Products Liability Practice Group Chair, Brian Comer, and employment attorney, Charles Appleby, addressed retailers at the Merchandising 201 Seminar, hosted by the South Carolina Association of Convenience Stores this past Wednesday. Brian Comer provided a legal refresher on Products Liability Law in South Carolina, while Charles Appleby highlighted the recent changes to the Americans with Disabilities Act (ADA) Standards regarding Building Accessibility that went into effect on March 15, 2012.
Since retailers are in the business of providing products to customers, some of whom have disabilities, both of these areas of law impact their day-to-day business. Both attorneys provided valuable insight into some of the most recent changes to these areas of law to keep in mind.
· South Carolina retailers can be held responsible in a products liability case: South Carolina’s strict liability statute subjects any seller of a product that is in a defective condition unreasonably dangerous to potential liability. Therefore, even a retailer can be liable for a defective product in spite of the fact that the retailer did not manufacture the product.
· Maintain strong supplier relationships: Retailers should consider indemnification provisions in any contracts with distributors so as to manage the risk of liability and litigation relating to a defective product.
· Document, Document, Document: If you experience a complaint against one of your products, be sure to carefully document the details of the customer’s experience and make note of any special circumstances surrounding the incident.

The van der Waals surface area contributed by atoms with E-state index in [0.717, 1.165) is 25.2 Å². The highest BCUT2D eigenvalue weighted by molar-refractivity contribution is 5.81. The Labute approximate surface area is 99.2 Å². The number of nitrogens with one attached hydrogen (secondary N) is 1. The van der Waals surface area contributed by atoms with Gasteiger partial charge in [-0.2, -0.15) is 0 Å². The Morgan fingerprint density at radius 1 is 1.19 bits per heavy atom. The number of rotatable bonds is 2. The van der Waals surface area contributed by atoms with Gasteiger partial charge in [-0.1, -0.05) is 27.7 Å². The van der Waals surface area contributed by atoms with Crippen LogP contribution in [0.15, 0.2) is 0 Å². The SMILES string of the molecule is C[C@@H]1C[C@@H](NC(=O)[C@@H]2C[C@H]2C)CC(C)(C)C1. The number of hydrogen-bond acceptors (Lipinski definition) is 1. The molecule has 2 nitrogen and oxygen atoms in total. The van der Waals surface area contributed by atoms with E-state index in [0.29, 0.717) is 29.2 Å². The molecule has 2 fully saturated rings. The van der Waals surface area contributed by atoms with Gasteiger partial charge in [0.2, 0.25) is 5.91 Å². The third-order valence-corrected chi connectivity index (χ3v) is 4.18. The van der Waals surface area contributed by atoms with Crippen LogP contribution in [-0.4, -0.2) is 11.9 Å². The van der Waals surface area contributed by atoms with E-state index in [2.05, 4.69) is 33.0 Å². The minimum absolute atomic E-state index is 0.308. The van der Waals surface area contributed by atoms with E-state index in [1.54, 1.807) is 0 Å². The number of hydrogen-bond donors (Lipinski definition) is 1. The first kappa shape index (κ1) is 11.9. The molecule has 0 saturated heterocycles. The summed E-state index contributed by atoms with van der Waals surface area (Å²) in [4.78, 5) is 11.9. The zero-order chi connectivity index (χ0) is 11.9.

Brian Comer keeps businesses up to date on the latest legal trends in products on his
· Review the new ADA Standards if you’re making any changes at your location, and educate your employees on the new requirements. If the as-built condition of your location complies with the 1991 ADA Standards, you are not required to make changes to meet the 2010 Standards. However, if you make alterations at your location like re-stripping a parking lot or installing a new sales counter or display shelf, you may be required to comply with the 2010 Standards.
· Set Priorities: Make sure you review your retail space and understand how customers arrive and move through your business to help identify existing barriers and set priorities for their removal.
· Tax Deductions May Apply: Section 190 of the IRS Code provides a tax deduction for businesses of all sizes for costs incurred in removing architectural barriers in existing facilities or alterations. The maximum deduction = $15,000/year.
Learn more about ADA regulations and Employment Practice Law at Collins & Lacy.